Third place, and sadly no cash, went to Team LavaHive, another modular design which uses the ‘lava-casting’ construction technique. It also uses recycled materials from the landing craft.
“Our design incorporates usually discarded components as a key element of the habitat concept. The back shell of the Entry, Descent and Landing (EDL) system that will deliver the construction rovers will be used for the primary habitat roof, with an inflatable module underneath as the primary living habitat. Using the readily available Martian regolith, two rovers will use a combination of sintering and ‘lava-casting’ to build connecting corridors and sub-habitats around the main inflatable section. These sub-habitats will then be fitted, sealed internally with epoxy and furnished as a research area, workshop or greenhouse depending on the mission design.”
A total of 165 designs were submitted for the contest. You can see a complete list here.
“As human influence reaches into new worlds, we must consider the impact of a neo-native species inhabiting a distant planet. We can create a shelter reminiscent of our earth-bound dwelling to remind us of our origins and to replicate the human ideology, or we can create a living shell that responds to its environment and pushes the limitations of not only what we know but who we are. The 3D printer of the future will be capable of scanning surrounding geology to create an adaptation of local environmental conditions based on thermal and solar requirements, soil characteristics, wind patterns, radiation hazards, and structural foundation requirements. Combining these inputs with the habitat’s programming requirements provides a platform to allow the printer to adjust the design prior to printing the habitat. While the interior layout and ergonomics are relatively stable, both the shell and interior forms can be designed mathematically. The habitat is designed to be printed as a single form.”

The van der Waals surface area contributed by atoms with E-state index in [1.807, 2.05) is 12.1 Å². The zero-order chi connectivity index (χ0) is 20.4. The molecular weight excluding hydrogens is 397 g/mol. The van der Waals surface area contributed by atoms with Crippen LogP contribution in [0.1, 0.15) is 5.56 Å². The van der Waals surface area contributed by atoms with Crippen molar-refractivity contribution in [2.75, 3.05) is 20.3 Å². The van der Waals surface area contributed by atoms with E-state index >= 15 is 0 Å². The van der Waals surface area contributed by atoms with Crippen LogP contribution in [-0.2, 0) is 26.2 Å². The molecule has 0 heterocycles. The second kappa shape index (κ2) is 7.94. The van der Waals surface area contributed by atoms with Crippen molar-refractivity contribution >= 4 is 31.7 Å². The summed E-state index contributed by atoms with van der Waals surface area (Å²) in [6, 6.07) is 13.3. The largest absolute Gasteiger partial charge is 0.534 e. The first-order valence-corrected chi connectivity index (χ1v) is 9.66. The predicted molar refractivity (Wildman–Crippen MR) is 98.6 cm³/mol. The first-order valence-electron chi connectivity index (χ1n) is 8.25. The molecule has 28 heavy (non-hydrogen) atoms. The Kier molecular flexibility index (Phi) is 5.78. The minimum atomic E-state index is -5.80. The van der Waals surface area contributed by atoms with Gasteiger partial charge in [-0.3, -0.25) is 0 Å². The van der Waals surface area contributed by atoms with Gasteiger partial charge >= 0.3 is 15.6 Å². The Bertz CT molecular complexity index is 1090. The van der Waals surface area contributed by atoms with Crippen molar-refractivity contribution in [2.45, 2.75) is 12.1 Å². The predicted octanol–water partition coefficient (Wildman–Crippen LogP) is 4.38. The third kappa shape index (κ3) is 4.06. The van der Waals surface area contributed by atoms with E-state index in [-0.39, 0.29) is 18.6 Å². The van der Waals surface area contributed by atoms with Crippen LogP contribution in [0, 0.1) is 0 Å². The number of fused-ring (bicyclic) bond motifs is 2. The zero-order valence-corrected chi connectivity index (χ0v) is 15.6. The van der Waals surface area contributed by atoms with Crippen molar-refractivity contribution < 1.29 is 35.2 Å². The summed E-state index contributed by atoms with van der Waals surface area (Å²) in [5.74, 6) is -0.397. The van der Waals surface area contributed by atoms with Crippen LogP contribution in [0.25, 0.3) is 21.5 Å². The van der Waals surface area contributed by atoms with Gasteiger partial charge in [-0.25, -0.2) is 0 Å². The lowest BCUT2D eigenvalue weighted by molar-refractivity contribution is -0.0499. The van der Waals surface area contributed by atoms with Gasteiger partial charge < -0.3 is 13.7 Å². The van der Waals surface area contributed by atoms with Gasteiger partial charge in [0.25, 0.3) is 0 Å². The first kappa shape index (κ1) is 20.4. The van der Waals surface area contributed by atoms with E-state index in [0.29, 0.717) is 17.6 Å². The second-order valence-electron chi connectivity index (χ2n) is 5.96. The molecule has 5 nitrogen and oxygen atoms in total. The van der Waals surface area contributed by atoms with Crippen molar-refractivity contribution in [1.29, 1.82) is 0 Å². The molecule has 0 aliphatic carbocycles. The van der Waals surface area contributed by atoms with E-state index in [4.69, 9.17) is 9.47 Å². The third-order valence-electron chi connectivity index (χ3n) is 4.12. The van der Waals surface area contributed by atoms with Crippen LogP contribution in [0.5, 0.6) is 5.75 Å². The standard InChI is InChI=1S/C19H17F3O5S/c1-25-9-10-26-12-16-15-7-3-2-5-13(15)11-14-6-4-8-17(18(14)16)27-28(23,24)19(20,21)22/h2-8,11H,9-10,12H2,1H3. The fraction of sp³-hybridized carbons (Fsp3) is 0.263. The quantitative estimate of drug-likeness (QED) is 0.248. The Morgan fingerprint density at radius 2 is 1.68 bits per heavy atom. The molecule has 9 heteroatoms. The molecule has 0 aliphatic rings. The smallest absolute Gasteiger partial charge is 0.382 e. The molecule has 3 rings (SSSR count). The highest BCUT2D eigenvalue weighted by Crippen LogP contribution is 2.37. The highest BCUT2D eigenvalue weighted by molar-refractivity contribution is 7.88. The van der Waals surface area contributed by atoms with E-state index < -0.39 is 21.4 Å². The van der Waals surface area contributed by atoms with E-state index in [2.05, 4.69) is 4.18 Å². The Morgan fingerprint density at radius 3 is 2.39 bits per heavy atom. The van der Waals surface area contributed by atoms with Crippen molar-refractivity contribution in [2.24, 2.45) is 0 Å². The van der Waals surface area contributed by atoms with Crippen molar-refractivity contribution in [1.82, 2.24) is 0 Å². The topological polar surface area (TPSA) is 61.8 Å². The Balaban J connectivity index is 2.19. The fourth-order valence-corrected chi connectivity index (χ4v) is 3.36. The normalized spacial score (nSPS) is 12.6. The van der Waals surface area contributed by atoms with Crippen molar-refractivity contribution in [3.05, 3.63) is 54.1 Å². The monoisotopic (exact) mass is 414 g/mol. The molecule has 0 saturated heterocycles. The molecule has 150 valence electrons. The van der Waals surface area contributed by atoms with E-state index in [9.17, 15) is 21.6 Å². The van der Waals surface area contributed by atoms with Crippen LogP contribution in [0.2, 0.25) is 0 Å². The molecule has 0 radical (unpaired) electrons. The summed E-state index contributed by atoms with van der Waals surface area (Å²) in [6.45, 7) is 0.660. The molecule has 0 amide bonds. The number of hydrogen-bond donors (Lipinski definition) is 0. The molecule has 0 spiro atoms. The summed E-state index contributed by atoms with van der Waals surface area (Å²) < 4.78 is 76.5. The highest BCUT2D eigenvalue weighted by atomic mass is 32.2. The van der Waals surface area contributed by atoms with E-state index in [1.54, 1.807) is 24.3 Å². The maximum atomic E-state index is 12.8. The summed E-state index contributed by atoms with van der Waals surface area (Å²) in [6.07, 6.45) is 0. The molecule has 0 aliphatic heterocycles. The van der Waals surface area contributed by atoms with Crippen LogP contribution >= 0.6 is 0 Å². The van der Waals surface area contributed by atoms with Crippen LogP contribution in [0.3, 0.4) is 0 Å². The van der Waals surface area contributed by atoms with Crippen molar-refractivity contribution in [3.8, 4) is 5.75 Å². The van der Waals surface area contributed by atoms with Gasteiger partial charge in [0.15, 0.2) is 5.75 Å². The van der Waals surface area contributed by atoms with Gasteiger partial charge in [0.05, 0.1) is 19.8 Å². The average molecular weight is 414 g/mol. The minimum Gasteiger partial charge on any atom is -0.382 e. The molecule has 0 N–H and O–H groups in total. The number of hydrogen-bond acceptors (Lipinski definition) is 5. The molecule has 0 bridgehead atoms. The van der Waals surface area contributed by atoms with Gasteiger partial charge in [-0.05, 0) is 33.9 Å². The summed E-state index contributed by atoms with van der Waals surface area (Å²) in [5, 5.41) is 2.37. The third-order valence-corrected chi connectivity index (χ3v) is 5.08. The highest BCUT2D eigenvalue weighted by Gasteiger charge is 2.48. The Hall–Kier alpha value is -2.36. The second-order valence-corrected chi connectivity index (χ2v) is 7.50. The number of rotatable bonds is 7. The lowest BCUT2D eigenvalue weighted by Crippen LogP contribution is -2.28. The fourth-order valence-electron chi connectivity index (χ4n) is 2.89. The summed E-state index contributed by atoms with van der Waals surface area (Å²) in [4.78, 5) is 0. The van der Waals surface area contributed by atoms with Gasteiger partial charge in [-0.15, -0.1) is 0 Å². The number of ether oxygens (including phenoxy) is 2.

“The vaulted structure is adaptable to a range of geographical conditions and habitat sizes through an open-platform 3D printed modular construction and fabrication system. The approach is modularized into separate upgradable stages: Material Prep, Fabrication, and Assembly, converting regolith into high strength glass panels.”
“The RedWorks Habitat has been adapted from construction principles of ancient cultures, such as pit houses and pueblos as well as natural constructs like the shell of the nautilus. By 3d printing up from the base of an excavation pit, the Habitat is able to use regolith as an in-situ building material and as a protective barrier from the elements. The internal structure is divided into levels that revolve around a central support shaft like a spiral staircase. The levels serve as a modular design for living space, with each level configured for a specific need. Furthermore, by using organic generative algorithms the shelter’s basic layout can be adapted to produce a suitable structure around existing geological constructs, opening up areas for expanded settlement.”